U.S. House Intelligence Committee Chairman Rep. Adam Schiff (D-CA) speaks outside of a closed session to the House Intelligence, Foreign Affairs and Oversight Committees of the House of Representatives in Washington, DC on October 28, 2019. Capitol in front of media representatives. Also pictured are (LR) Rep. Carolyn Maloney (D-NY), Rep. Jamie Raskin (D-MD) and Rep. Eric Swalwell (D-CA).
Mark Wilson | Getty Images
House Intelligence Chairman Adam Schiff, D-Calif., Is calling for responses from the Justice Department following a bombing report that the Trump administration secretly summoned Apple over its data.
Schiff, one of two House Democrats whose files were reportedly confiscated by Trump’s Justice Department, called on the agency’s internal watchdog to investigate.
Former President Donald Trump “tried to use the ministry as a club against his political opponents and media representatives,” Schiff said in a statement shortly after the report was published on Thursday evening. “It is becoming increasingly clear that these demands have not fallen on deaf ears.”
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The New York Times reported that in 2017 and early 2018, Trump’s Department of Justice seized records of at least a dozen people affiliated with the House Intelligence Committee, including Schiff and Rep. Eric Swalwell, D-Calif. The agency also reportedly obtained data from the accounts of carers and family members, one of whom was a child.
Prosecutors for the DOJ, then headed by Attorney General Jeff Sessions, were looking for sources of harmful news of contacts between Trump employees and Russia, the report said.
When Trump’s prosecutors investigated the source of the leaks, they investigated the House of Representatives Intelligence Committee, whose members have access to sensitive documents.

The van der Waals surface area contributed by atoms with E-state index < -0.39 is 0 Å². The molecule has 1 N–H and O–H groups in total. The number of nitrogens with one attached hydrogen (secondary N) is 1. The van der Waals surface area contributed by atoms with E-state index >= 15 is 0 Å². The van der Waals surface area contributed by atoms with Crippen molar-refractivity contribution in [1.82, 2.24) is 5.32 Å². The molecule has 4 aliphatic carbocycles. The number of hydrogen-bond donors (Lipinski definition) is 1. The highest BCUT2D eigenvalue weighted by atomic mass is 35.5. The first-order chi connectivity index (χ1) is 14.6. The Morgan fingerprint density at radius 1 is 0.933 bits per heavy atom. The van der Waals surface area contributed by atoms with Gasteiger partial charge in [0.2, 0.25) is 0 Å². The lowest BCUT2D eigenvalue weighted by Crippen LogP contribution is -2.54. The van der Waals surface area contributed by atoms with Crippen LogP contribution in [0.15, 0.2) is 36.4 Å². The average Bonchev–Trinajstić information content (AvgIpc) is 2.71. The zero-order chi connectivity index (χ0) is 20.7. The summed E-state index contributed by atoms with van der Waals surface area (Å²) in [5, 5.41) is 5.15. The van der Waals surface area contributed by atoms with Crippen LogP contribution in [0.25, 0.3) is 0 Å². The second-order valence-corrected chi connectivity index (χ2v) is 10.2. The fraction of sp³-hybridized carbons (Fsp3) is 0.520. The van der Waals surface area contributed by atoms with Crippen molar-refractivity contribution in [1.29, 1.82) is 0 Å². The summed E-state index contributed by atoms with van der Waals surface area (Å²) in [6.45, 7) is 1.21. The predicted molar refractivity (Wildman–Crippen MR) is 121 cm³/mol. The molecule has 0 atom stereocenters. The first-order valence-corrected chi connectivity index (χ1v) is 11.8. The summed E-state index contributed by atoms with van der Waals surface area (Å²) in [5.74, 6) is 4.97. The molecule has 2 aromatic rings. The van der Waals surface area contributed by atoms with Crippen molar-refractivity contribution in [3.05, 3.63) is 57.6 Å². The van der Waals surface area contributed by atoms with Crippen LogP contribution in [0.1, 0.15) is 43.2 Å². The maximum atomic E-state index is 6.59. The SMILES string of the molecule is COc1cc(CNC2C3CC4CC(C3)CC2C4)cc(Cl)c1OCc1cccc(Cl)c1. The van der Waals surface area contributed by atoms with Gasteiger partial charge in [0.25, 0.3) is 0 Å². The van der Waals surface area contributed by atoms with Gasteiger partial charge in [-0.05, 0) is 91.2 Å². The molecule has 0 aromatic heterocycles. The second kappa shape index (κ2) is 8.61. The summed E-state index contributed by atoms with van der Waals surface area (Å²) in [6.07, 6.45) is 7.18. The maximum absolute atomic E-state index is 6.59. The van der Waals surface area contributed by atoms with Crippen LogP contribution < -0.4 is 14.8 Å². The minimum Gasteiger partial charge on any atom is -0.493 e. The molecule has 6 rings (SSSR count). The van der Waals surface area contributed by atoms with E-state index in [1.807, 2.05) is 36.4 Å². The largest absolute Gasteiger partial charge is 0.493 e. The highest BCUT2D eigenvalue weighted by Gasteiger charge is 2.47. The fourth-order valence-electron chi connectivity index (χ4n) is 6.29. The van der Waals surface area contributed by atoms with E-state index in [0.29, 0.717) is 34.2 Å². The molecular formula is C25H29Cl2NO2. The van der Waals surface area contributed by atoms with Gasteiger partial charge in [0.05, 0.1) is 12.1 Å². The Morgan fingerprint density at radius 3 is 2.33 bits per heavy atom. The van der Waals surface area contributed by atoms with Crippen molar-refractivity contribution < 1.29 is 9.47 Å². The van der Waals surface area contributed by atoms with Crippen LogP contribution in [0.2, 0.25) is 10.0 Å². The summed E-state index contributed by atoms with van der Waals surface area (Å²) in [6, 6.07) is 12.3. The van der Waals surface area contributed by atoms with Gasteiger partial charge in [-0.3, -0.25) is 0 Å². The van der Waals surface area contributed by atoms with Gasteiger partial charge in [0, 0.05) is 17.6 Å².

The investigation did not link the House committee to the leaks – but Sessions’ successor, Attorney General William Barr, kept the investigation going, the Times reported.
U.S. President Donald Trump (left) speaks with William Barr, U.S. Attorney General, during the 38th annual National Peace Officers Memorial Day service at the U.S. Capitol in Washington, DC, May 15, 2019.
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According to the newspaper, Apple was silenced by a gag order that expired earlier this year.
The Times article came weeks after reports that the Trump administration had secretly received records from journalists from several news outlets.
“The politicization of the ministry and the attacks on the rule of law are among the most dangerous attacks by the former president on our democracy,” said Schiff in a statement.
“Although we were informed by the ministry in May that this investigation was closed, I believe that further responses are needed. For this reason, I believe that the Inspector General should investigate this and other cases relating to the arming of the law enforcement by a corrupt Suggest presidents. “
Swalwell said in a statement Thursday evening that Apple had told him last month that his files had been turned over to the Trump administration “as part of a politically motivated investigation into his supposed enemies.”
Swalwell said he supported Schiff’s request to the DOJ inspector general to conduct an investigation.
“Like many of the most despicable dictators in the world, former President Trump showed an utter disdain for our democracy and the rule of law,” Swalwell said in a statement.
“This kind of behavior is unacceptable, but unfortunately on the mark for a president who has repeatedly shown that he would put our constitution aside for his own benefit.”
In a statement, Senate Finance Committee Chairman Ron Wyden, D-Ore. Endorsed calls for a full investigation, saying he plans to enact laws to increase transparency and reform “abuse of gag orders” .
“The current Justice Department needs to act with much greater urgency to both detect abuses and ensure full accountability of those responsible,” said Wyden.
Read the full New York Times report.